You can see it in the eyes.

It was his eyes that I noticed first. Totally focused. Intent. Piercing.

No, I’m not talking about the guy I sat next to on the plane yesterday. I’m talking about a worker attaching handles to mugs at the Heath Ceramics factory.

Heath Ceramics is one of the few remaining mid-century American potteries still in existence in the U.S. They’ve been making tableware and tile for over fifty years in their factory in Sausalito, CA. They employ a crew of 60 people and make every product right on the premesis.

I was on a factory tour of Heath last week when I saw the guy attaching mug handles. As I said, his eyes told the story of how deeply he was concentrating on his task. The company has exacting standards for everything they produce, and the attachment between handle and mug body is one of the most critical — and difficult — joins in ceramic tableware. (It has to be strong and look seamless at the same time. Not an easy trick in a fully manual operation.)

The guy attaching handles was the living definition of what psychologist Mihaly Csikszentmihalyi calls “flow,” the feeling of energized focus and positive feelings that come from being fully immersed in what you’re doing.

It’s also the polar opposite of what you see everyday in offices around the country.

I mean, the contrast couldn’t have been clearer. On the one hand, the guy attaching handles, totally focused on his job, clearly energized by the work he was doing. On the other hand, tens of millions of office workers frustrated, stressed, and demotivated by their work.

You could argue pretty persuasively that some of the difference is due to the nature of the work. In his book Shopcraft as Soulcraft (and his shorter essay here), Matthew Crawford argues that “manual competence” — the ability to make and fix things with your own hands like fixing a carburetor or attaching a mug handle — is in many ways intrinsically more rewarding than pasting formulas into a spreadsheet or assembling a marketing plan.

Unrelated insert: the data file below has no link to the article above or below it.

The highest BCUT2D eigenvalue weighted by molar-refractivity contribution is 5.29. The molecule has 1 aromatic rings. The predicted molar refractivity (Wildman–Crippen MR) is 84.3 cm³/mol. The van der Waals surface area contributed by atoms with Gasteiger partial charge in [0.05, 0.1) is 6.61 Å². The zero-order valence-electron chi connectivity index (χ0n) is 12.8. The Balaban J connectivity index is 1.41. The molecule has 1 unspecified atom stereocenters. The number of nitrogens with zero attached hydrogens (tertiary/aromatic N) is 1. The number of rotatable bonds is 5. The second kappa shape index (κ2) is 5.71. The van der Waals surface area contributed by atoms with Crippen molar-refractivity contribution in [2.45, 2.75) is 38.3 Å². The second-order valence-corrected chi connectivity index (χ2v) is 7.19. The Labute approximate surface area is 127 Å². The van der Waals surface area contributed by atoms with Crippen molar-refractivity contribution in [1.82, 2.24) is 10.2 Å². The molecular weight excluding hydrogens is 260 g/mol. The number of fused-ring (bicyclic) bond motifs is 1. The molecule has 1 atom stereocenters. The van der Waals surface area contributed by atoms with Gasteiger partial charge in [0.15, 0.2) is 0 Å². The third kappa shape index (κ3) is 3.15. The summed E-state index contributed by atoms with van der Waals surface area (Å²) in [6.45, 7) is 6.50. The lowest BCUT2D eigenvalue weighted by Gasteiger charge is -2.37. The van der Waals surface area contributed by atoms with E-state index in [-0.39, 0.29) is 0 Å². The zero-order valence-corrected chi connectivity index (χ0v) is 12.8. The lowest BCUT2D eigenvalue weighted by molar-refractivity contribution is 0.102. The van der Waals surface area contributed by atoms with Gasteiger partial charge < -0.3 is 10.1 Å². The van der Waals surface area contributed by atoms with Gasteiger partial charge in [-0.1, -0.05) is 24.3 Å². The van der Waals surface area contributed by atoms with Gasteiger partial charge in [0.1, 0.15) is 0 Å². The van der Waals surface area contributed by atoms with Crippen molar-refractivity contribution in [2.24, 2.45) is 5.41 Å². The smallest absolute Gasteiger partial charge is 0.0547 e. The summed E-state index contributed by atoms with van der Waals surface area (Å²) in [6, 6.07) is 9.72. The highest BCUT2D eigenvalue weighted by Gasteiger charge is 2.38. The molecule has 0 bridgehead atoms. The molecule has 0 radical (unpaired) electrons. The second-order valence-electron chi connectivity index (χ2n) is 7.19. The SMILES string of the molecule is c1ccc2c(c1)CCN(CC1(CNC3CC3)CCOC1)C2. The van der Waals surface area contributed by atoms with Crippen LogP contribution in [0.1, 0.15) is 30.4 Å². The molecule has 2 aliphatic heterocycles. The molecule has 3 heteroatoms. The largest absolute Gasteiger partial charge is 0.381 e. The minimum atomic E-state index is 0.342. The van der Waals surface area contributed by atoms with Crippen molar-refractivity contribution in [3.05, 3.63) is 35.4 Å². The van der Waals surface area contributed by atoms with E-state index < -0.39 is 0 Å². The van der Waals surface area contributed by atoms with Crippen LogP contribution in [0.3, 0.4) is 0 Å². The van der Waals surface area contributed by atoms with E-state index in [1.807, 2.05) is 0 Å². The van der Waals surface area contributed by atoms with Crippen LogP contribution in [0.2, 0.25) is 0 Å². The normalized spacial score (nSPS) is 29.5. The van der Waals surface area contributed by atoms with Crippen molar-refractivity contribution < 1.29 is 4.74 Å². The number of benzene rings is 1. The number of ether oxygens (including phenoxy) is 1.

But I think there’s more to it than simply working with something physical. Stephen King doesn’t make things with his hands like Matt Crawford, but I bet that he feels as energized and rewarded when he writes. (Or at least after he’s done writing.) Ditto Judith Jamison, the director of the Alvin Ailey Dance Theater, when she choreographs a dance. Or Merly Streep, when she’s preparing for a role. And probably the same is true for you, when you’ve had a chance to really immerse yourself in a “knowledge work” project, whether that’s coordinating logistics for a shipment of goods or analyzing the latest public health data on teen pregnancy. So the work doesn’t have to be manual to be intensly rewarding and to bring you to Csikszentmihalyi’s state of “flow.”

But you do need an environment that allows for flow. As I’ve written about before (here, here, and here), constant interruptions (both self-imposed and externally inflicted) prohibit that. Unrealistic or impossible deadlines that take no account of managerial production capacity prohibit the attainment of flow as well. In fact, the social and physical work environment for most of us white-collar types stack the deck against us, and pretty much guarantee that we’ll never get there during regular work hours. You’ll have better luck late at night and on weekends, which is why you see so many people working then. (“It’s the only time I can actually get anything done!”)

I think that lean principles can help create this environment. By implementing 5S and by standardizing the stuff that can be standardized, we can improve the (fortuitously named) “flow” of our work. With root cause problem solving we can reduce or eliminate the interruptions that keep us from creating flow — for us and for our customers.

With lean, we can get those same eyes that the craftsman at Heath Ceramics has. The alternative is more of the same stress, anxiety, and lack of productivity that sucks the soul out of your work.

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